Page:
Together, these data demonstrate that depletion of CD11c+ cells leads to improved insulin sensitivity in both HFD-induced and a genetic model of obesity and insulin resistance, and that these insulin sensitizing effects occur in all major insulin-sensitive tissues (i.e. muscle, liver, and adipose tissue).
Given that the CD11c+ ATMs are important contributors to the increased expression of pro-inflammatory genes in obese AT (Lumeng et al., 2007; Nguyen et al., 2007), we quantified the expression of several of these genes in adipose tissue. As shown in Fig. 3a, HFD led to a 4-fold increase in the mRNA levels of the macrophage marker F4/80 in AT from DT-treated WT BMT mice, and this increase was markedly blunted in the HFD-fed, DT-treated CD11c-DTR BMT mice. These results are fully consistent with the decrease in ATMs that we observed upon CD11c+ cell ablation as shown in Fig. 1b–d. Expression of the pro-inflammatory cytokine IL-6 and chemokine MCP-1 increased 4- and 10 fold, respectively, upon HFD feeding in WT BMT mice (Fig. 3b and c), whereas no increase was noted in AT from DT-treated CD11c-DTR BMT mice. Together, these results indicate that CD11c+ cell depletion results in decreased pro-inflammatory responses in AT from HFD-fed mice. Interestingly, opposite directional changes were observed for the anti-inflammatory cytokine IL-10. In this case, HFD led to a small non-significant increase in AT from DT treated WT BMT mice, with a robust, highly significant increase in IL-10 mRNA expression in AT from the DT treated CD11c-DTR BMT group (Fig. 3d). These results suggest that the source of the IL-10 in the DT treated CD11c-DTR BMT mice are the remaining CD11c− ATMs (Cancello et al., 2005; Lumeng et al., 2007). The MCP-1 and IL-10 mRNA levels were confirmed at the protein level as shown in Fig. 3e, f.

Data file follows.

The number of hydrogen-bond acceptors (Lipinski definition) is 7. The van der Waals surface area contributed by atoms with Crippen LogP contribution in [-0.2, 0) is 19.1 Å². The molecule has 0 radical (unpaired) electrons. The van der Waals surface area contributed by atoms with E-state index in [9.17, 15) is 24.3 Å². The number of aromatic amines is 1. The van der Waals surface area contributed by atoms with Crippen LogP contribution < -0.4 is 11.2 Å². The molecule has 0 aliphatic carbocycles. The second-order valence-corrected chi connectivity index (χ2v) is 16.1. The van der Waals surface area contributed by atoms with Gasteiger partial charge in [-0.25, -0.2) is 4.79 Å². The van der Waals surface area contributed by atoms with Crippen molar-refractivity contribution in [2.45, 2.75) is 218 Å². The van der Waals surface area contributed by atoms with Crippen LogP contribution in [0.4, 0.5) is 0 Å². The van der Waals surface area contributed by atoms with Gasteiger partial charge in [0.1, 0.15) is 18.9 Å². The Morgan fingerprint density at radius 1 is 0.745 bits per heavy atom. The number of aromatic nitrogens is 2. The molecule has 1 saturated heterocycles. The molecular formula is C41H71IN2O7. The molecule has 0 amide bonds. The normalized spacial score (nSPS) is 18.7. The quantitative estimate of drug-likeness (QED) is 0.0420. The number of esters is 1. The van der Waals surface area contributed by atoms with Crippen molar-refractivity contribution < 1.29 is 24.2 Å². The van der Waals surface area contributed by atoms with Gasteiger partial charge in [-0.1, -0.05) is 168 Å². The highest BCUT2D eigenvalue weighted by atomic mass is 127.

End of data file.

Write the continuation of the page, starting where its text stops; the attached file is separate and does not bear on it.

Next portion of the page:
Since liver contains its own specialized resident macrophages (i.e. Kupffer cells) we analyzed whether DT treatment affected macrophage content in livers of CD11c-DTR BMT mice and their WT counterparts. CD11c+ cell depletion did not affect hepatic macrophage content as measured by MAC2 IHC (Fig. 4a) and CD68 qPCR analysis (Fig. 4b).
Hepatic insulin resistance is usually accompanied by increased liver triglyceride (TG) content (Marchesini et al., 1999). We therefore measured liver TG levels and found a 45% reduction in HFD fed DT-treated CD11c-DTR BMT mice compared to their HFD WT counterparts (Fig. 4c). This is also illustrated by the decrease in lipid droplets in liver tissue sections (Fig. 4d). Since liver lipid content is regulated by both lipogenesis and lipid oxidation, we analyzed the expression of genes encoding liver X receptor α (LXRα), a key regulator of hepatic TG metabolism, its lipogenic target genes stearoyl CoA desaturase-1 (SCD1) and acetyl-CoA carboxylase 1 (ACC1), and peroxisome proliferator-activated receptor (PPAR) α, a key regulator of hepatic lipid oxidation (Lee et al., 2008; Sugden et al., 2002; Weickert and Pfeiffer, 2006). As shown in Fig. 4e, mRNA levels of the lipogenic genes LXRα, SCD1, and ACC1 were decreased in livers of HFD-fed DT-treated CD11c-DTR BMT mice while PPARα expression was unaffected. This was confirmed on the protein level for SCD1 and PPARα by Western blot (Fig. 4f). Furthermore, MCP-1 protein levels were decreased upon CD11c+ cell ablation (Fig. 4f), suggesting that the inflammatory state of the liver is affected.
Together, these results show that, although CD11c+ cell depletion does not affect liver Kupffer cell content, it does lead to a reduction in liver TG levels. This is most likely the result of decreased hepatic lipogenesis rather than increased lipid oxidation.